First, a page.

SoftBank is looking at investing in Medlife, India’s largest e-pharmacy and healthcare platform by sales. Though the talks are still in early stages, the Japanese investment giant may put in $60 million-$70 million in Medlife, in what could be the first external investment in the five-year-old start-up. According to two persons having the knowledge of the talks, the Bengaluru-based company is seeking a valuation of Rs 3,000 crore or around $430 million, though this is yet to be agreed upon by the two parties.
The sources added that SoftBank, which has a reputation to invest in market leaders, is keen to pick a bet in e-pharmacy and has held talks with other leading players in the segment as well. Medlife, which claims it made Rs 1,000 crore in sales in FY19, is the biggest player in the category, more than five times the size of 1mg and PharmEasy. The platform has a pan-Indian delivery network, servicing 20,000 orders a day, and other service lines like e-consultations and lab test booking. The company recently acquired Myra, another e-pharmacy, and e-consultation platform EClinic 24/7 to strengthen its offering.
“Yes, we are open to raising funds externally and we have been approached by several large investment houses,” Tushar Kumar, co-founder and chief executive officer, Medlife said in response to a Business Standard query. He, however, did not comment specifically on the talks with SoftBank.
“We have invested $100 million on our own in the business so far. While we welcome a partnership with marquee investors, we have sufficient resources to achieve our target of a 50 per cent market share in e-pharmacy and a 15 per cent share in the organised diagnostics market in the next three years,” he added in an emailed statement.
Kumar, who started Medlife in 2014, is the son of one of the founders of Alkem Laboratories, a $215-billion Indian pharmaceutical major. Since its launch, the company has been supported by the Alkem family, with the most recent top-up of $17 million coming from Prasid Uno Family Trust, a trust set up by Kumar’s father Prabhat Narain Singh.
SoftBank couldn’t be reached for comment.
If the deal goes through, it will potentially make Medlife a distant Number One in the segment. SoftBank, which has invested $10 billion in India, recently backed baby products firm FirstCry and is close to finalising investments in eyewear retailer Lenskart and DailyHunt, a news-app.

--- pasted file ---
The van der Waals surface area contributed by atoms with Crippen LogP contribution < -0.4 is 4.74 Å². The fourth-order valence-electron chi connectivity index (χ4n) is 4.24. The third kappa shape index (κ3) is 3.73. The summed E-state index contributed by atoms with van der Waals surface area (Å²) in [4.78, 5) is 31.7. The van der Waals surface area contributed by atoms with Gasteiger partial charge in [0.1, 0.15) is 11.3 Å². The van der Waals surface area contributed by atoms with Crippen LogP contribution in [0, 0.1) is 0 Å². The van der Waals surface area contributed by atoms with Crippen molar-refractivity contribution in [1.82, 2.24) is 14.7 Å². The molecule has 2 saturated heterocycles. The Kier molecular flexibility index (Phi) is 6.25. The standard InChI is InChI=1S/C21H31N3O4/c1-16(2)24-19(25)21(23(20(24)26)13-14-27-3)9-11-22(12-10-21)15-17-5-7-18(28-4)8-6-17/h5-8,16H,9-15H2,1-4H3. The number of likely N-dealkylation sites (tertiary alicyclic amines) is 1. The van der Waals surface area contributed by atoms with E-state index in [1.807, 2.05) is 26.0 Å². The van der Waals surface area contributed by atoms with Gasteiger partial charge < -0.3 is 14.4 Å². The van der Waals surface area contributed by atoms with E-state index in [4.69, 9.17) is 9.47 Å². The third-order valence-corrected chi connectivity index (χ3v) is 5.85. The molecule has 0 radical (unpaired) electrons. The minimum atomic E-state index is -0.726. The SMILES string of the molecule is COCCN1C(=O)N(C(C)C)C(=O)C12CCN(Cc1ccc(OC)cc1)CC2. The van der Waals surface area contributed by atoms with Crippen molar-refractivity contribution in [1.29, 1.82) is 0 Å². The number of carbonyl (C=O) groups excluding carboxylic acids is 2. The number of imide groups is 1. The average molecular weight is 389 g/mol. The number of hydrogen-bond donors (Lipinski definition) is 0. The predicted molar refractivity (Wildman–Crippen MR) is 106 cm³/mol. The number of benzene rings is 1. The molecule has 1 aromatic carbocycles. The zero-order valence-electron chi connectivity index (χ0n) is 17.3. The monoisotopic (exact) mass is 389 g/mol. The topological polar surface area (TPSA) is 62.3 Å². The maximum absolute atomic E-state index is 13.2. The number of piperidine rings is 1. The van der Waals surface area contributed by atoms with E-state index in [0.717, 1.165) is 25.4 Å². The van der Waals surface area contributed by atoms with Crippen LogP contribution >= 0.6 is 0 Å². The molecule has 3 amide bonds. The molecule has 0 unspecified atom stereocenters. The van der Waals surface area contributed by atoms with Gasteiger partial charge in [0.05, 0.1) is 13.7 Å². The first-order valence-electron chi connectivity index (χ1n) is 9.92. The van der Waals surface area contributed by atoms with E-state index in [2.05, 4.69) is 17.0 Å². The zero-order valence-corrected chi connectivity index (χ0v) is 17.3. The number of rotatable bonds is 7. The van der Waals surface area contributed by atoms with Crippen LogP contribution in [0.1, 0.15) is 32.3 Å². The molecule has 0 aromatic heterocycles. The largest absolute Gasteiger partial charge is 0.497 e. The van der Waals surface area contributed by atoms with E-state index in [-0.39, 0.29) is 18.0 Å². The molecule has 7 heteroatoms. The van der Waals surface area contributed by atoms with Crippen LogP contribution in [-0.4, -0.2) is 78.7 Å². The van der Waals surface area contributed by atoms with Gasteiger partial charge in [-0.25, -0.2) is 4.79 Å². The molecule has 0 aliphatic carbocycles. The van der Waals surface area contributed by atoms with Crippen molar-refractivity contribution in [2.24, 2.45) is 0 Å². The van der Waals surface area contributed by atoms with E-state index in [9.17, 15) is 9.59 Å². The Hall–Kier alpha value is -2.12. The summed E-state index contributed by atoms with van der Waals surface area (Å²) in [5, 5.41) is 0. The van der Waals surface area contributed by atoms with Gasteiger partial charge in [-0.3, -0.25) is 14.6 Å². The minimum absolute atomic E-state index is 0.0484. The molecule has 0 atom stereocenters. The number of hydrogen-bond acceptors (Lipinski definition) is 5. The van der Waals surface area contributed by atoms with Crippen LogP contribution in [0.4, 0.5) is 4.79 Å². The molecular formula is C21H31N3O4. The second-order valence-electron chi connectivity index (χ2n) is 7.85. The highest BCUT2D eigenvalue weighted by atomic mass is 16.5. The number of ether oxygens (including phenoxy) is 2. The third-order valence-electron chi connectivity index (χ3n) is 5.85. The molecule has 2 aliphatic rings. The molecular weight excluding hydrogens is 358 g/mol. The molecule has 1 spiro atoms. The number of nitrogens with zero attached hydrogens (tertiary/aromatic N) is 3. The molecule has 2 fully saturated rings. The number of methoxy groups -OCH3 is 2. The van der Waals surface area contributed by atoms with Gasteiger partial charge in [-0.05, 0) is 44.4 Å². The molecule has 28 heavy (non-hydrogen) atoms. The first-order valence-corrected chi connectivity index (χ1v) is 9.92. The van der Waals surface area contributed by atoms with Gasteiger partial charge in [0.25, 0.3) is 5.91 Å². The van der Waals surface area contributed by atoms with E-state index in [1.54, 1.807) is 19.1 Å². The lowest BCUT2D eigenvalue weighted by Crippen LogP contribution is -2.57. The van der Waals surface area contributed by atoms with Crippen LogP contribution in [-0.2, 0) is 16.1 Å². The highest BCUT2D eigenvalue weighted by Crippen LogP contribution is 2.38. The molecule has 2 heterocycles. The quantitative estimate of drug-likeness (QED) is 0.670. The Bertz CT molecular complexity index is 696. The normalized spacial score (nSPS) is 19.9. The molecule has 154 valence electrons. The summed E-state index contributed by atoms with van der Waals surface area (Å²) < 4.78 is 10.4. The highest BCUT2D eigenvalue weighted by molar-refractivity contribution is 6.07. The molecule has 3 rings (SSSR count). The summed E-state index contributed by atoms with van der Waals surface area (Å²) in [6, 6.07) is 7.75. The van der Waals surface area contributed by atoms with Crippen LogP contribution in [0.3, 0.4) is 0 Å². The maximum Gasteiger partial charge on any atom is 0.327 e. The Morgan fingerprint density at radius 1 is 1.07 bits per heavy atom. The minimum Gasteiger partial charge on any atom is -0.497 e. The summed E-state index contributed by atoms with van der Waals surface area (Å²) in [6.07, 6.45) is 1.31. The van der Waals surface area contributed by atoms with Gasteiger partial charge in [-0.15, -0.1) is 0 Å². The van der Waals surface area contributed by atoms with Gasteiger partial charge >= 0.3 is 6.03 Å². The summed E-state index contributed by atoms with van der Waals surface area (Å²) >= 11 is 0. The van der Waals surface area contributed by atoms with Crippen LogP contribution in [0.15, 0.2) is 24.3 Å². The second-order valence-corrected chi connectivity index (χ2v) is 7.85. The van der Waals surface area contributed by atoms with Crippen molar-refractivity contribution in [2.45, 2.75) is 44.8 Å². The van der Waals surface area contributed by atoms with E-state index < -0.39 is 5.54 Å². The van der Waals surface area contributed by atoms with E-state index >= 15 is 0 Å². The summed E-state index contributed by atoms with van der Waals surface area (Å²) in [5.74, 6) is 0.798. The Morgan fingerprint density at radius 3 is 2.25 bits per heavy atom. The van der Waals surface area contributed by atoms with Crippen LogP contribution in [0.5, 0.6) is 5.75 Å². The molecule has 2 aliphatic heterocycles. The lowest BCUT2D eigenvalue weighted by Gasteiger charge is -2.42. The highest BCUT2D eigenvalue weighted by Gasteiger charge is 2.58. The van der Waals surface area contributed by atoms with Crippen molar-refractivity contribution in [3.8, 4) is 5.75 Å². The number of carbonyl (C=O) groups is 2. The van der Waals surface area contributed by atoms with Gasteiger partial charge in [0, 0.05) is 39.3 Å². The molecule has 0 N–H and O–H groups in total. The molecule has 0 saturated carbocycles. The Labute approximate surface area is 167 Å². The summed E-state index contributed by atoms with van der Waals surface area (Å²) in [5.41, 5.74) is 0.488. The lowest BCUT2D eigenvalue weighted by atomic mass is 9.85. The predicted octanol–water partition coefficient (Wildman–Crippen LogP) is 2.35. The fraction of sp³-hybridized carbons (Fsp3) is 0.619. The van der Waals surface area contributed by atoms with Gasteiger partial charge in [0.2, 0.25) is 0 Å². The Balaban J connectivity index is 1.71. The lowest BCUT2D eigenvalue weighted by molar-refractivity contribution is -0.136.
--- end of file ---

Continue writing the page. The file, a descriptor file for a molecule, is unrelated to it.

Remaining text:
The development comes as investors are scooping up deals in the online healthcare space. Recently, mFine, a Prime Ventures-backed online consultation platform, raised $17.2 million from SBI Investment and BEENEXT; omni-channel health products retailer HealthKart got on-board Sofina, a top foreign investor, while Sequoia-backed 1mg is stitching together a $50 million-plus round that may see International Finance Corp, a World Bank arm, put in $10 million.
According to consultancy Ernst & Young, the e-pharma sector is seen to grow to $2.7 billion by 2023.
Online delivery is a nascent and underpenetrated sector where app-based players like NetMeds, 1mg, Medlife, PharmEasy and Practo have made significant in-roads. Even horizontal marketplaces like Flipkart and Amazon, and large food-segment players Swiggy and bigbasket are exploring a play in this space, but have so far stayed behind due to regulatory uncertainties.
In December 2018, a single judge Bench of the Madras High Court had banned the online sale of medicines, an order that it stayed in January this year. The court has directed the matter to the government, which in this regard has put forth draft rules.
The draft rules, among other things, require e-pharmacies to seek a mandatory licence from the government, store patient data locally and discreetly, keep a record of prescriptions against drugs sold, and refrain from advertising. The final rules are expected to be notified in the coming months.